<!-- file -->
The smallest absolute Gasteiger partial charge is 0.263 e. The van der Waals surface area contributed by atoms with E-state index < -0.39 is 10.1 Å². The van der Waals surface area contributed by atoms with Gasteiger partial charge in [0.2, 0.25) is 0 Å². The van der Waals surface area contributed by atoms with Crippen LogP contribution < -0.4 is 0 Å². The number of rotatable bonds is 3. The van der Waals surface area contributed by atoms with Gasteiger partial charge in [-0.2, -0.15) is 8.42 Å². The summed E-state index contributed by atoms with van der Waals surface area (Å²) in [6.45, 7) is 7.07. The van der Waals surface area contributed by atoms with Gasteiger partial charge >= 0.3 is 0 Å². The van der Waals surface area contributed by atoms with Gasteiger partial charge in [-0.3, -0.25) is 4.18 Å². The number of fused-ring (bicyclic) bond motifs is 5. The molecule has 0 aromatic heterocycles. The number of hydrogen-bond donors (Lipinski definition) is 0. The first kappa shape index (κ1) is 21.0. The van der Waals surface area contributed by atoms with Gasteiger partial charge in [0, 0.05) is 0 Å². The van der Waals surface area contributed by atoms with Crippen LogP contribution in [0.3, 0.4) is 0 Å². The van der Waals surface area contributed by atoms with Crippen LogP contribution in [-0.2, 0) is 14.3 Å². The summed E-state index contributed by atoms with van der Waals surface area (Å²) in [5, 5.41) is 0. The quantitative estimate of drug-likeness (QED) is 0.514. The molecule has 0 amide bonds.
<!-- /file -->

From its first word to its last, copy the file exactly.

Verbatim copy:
The smallest absolute Gasteiger partial charge is 0.263 e. The van der Waals surface area contributed by atoms with E-state index < -0.39 is 10.1 Å². The van der Waals surface area contributed by atoms with Gasteiger partial charge in [0.2, 0.25) is 0 Å². The van der Waals surface area contributed by atoms with Crippen LogP contribution < -0.4 is 0 Å². The number of rotatable bonds is 3. The van der Waals surface area contributed by atoms with Gasteiger partial charge in [-0.2, -0.15) is 8.42 Å². The summed E-state index contributed by atoms with van der Waals surface area (Å²) in [6.45, 7) is 7.07. The van der Waals surface area contributed by atoms with Gasteiger partial charge >= 0.3 is 0 Å². The van der Waals surface area contributed by atoms with Gasteiger partial charge in [-0.3, -0.25) is 4.18 Å². The number of fused-ring (bicyclic) bond motifs is 5. The molecule has 0 aromatic heterocycles. The number of hydrogen-bond donors (Lipinski definition) is 0. The first kappa shape index (κ1) is 21.0. The van der Waals surface area contributed by atoms with Gasteiger partial charge in [0, 0.05) is 0 Å². The van der Waals surface area contributed by atoms with Crippen LogP contribution in [0.3, 0.4) is 0 Å². The van der Waals surface area contributed by atoms with Crippen LogP contribution in [-0.2, 0) is 14.3 Å². The summed E-state index contributed by atoms with van der Waals surface area (Å²) in [5, 5.41) is 0. The quantitative estimate of drug-likeness (QED) is 0.514. The molecule has 0 amide bonds.